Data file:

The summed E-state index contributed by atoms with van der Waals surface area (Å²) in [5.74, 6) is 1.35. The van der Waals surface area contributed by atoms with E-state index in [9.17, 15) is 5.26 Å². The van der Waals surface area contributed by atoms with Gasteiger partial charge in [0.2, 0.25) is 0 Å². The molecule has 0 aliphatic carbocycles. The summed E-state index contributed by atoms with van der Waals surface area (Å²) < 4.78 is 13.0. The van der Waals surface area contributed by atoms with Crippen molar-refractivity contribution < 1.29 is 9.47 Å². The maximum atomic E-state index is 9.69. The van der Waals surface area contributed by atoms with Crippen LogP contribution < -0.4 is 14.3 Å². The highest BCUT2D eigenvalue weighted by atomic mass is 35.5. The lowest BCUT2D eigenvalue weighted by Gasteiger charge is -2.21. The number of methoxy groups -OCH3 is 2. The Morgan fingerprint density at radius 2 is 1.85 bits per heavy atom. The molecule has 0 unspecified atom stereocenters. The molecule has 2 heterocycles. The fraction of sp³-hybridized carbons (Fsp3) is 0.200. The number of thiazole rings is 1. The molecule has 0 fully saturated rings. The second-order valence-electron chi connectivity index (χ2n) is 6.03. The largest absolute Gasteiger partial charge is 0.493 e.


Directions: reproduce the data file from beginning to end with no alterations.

The summed E-state index contributed by atoms with van der Waals surface area (Å²) in [5.74, 6) is 1.35. The van der Waals surface area contributed by atoms with E-state index in [9.17, 15) is 5.26 Å². The van der Waals surface area contributed by atoms with Gasteiger partial charge in [0.2, 0.25) is 0 Å². The molecule has 0 aliphatic carbocycles. The summed E-state index contributed by atoms with van der Waals surface area (Å²) < 4.78 is 13.0. The van der Waals surface area contributed by atoms with Crippen molar-refractivity contribution < 1.29 is 9.47 Å². The maximum atomic E-state index is 9.69. The van der Waals surface area contributed by atoms with Crippen LogP contribution < -0.4 is 14.3 Å². The highest BCUT2D eigenvalue weighted by atomic mass is 35.5. The lowest BCUT2D eigenvalue weighted by Gasteiger charge is -2.21. The number of methoxy groups -OCH3 is 2. The Morgan fingerprint density at radius 2 is 1.85 bits per heavy atom. The molecule has 0 unspecified atom stereocenters. The molecule has 2 heterocycles. The fraction of sp³-hybridized carbons (Fsp3) is 0.200. The number of thiazole rings is 1. The molecule has 0 fully saturated rings. The second-order valence-electron chi connectivity index (χ2n) is 6.03. The largest absolute Gasteiger partial charge is 0.493 e.